Participating manufacturers can lobby federal candidates in their riding
In addition to the political action carried out by “Well Made Here” staff during the election campaign, the intervention of each manufacturer participating in the program in their own electoral riding can make a difference.
“Federal election candidates who receive a message from a local business will not react in the same way. They will have to take it into account when they go door to door. And if they are elected, they will take their seat bearing in mind that a manufacturer in their riding has reached out to them,” explains Richard Darveau, President and CEO of the “Well Made Here” organization.
It is on the strength of this belief that tools have been developed by the “Well Made Here” team. First, a generic message to be sent by email was developed.
Essentially, the message proposed for use by manufacturers expresses the pride and gratitude they would feel if the party that were to form the next government, as well as any member of the opposition parties, were to support the “Well Made Here” program during the electoral campaign. Thus, after the elections, perhaps our NPO might benefit from financial support over a period of three to five years in order to instil among hardware store consumers and building contractors the reflex to buy Canadian.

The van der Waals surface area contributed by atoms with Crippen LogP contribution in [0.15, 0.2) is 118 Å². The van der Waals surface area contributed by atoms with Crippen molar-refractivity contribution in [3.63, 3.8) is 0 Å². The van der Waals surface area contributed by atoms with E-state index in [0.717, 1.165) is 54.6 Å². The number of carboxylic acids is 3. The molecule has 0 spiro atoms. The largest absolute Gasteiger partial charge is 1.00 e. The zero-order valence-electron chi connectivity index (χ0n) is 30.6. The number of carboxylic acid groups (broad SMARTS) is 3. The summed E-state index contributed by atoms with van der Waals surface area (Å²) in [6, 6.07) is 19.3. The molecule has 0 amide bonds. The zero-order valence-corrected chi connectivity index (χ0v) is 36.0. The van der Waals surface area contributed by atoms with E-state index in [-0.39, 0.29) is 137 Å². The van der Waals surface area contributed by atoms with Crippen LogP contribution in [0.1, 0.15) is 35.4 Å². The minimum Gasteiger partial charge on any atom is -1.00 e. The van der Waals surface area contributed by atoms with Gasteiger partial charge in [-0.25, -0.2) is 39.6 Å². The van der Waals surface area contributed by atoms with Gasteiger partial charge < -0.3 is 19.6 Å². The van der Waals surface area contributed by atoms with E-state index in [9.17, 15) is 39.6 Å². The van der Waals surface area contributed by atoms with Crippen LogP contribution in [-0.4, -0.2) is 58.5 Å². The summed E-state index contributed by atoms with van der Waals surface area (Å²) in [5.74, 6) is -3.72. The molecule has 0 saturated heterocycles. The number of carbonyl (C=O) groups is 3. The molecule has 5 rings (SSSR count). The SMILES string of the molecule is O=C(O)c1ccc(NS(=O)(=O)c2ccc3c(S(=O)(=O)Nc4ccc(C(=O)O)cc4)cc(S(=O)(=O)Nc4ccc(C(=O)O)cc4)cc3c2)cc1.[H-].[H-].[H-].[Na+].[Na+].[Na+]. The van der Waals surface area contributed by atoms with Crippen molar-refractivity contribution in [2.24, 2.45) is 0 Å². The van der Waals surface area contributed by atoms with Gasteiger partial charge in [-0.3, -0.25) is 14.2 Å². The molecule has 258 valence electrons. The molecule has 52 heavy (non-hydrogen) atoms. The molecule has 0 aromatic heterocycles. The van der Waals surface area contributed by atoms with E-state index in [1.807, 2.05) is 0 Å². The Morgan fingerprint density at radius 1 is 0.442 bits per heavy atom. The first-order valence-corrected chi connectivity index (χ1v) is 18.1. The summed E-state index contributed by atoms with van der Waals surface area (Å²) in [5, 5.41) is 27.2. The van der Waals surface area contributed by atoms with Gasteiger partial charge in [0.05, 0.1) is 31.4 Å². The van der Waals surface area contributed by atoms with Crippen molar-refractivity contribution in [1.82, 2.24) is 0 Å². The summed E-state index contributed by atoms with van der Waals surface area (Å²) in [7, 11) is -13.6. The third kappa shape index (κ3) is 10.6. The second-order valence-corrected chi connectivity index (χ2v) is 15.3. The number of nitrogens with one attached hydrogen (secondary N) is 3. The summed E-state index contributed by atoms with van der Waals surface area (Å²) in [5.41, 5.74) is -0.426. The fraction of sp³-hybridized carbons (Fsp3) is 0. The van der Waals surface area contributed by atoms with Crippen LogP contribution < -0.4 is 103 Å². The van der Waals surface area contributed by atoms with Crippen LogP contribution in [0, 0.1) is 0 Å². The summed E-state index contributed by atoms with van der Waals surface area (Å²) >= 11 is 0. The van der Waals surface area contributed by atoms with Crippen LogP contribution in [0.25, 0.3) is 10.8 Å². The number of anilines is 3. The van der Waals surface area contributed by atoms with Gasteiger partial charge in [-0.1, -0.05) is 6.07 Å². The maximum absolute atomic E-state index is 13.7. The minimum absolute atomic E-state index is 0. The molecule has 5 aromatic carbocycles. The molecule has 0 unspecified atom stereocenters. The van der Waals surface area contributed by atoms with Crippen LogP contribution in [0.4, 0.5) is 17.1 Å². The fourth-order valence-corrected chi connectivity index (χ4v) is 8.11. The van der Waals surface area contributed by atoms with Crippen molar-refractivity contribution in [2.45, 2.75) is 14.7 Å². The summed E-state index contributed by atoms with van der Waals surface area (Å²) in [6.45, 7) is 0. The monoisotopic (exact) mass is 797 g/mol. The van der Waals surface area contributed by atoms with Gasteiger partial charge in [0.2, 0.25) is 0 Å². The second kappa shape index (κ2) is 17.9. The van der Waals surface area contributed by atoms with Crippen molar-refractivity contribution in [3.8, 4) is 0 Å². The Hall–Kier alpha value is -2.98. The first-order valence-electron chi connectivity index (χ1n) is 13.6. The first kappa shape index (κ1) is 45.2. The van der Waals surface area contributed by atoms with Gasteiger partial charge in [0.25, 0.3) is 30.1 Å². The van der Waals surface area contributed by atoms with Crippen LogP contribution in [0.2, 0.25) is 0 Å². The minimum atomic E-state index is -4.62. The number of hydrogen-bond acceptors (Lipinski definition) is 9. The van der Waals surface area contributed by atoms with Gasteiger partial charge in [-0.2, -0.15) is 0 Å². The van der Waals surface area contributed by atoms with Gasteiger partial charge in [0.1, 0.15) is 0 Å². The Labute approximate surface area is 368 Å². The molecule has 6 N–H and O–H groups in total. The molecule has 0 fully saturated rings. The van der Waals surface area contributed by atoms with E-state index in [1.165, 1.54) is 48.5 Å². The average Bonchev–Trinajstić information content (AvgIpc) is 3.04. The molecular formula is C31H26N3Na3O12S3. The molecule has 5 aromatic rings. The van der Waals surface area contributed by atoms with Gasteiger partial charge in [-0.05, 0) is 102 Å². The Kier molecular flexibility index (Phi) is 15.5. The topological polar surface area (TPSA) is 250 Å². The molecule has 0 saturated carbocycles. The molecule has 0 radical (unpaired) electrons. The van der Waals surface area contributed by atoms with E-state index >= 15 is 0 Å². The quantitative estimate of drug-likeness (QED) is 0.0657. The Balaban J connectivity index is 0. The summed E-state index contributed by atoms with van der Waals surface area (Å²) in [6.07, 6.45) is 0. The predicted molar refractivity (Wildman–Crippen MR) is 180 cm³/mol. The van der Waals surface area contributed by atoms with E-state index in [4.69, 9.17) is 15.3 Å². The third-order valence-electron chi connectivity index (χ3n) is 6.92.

The message postulates that supporting Canadian manufacturing activity helps regions’ socio-economic vitality because manufacturing jobs are numerous, stable and, generally well-paid, but also and most importantly because manufacturing companies generate three times more economic and fiscal benefits than those who simply import merchandise.
And in the specific case of the “Well Made Here” program, the message emphasizes that the use of materials that consume less energy and depend on shorter supply chain circuits favour the reduction of GHGs. This argument makes it possible to position political candidates in the fight against climate change.
Access to the list of candidates for each riding has been provided so that manufacturers need not spend an undue amount of time searching for e-mail addresses.
“The effectiveness of the operation could be enhanced if a copy of the manufacturer’s letter is sent to local media,” suggests Mr. Darveau.
It should be noted that the areas where participants’ manufacturing sites or partners’ headquarters are situated have been prioritized for this offensive.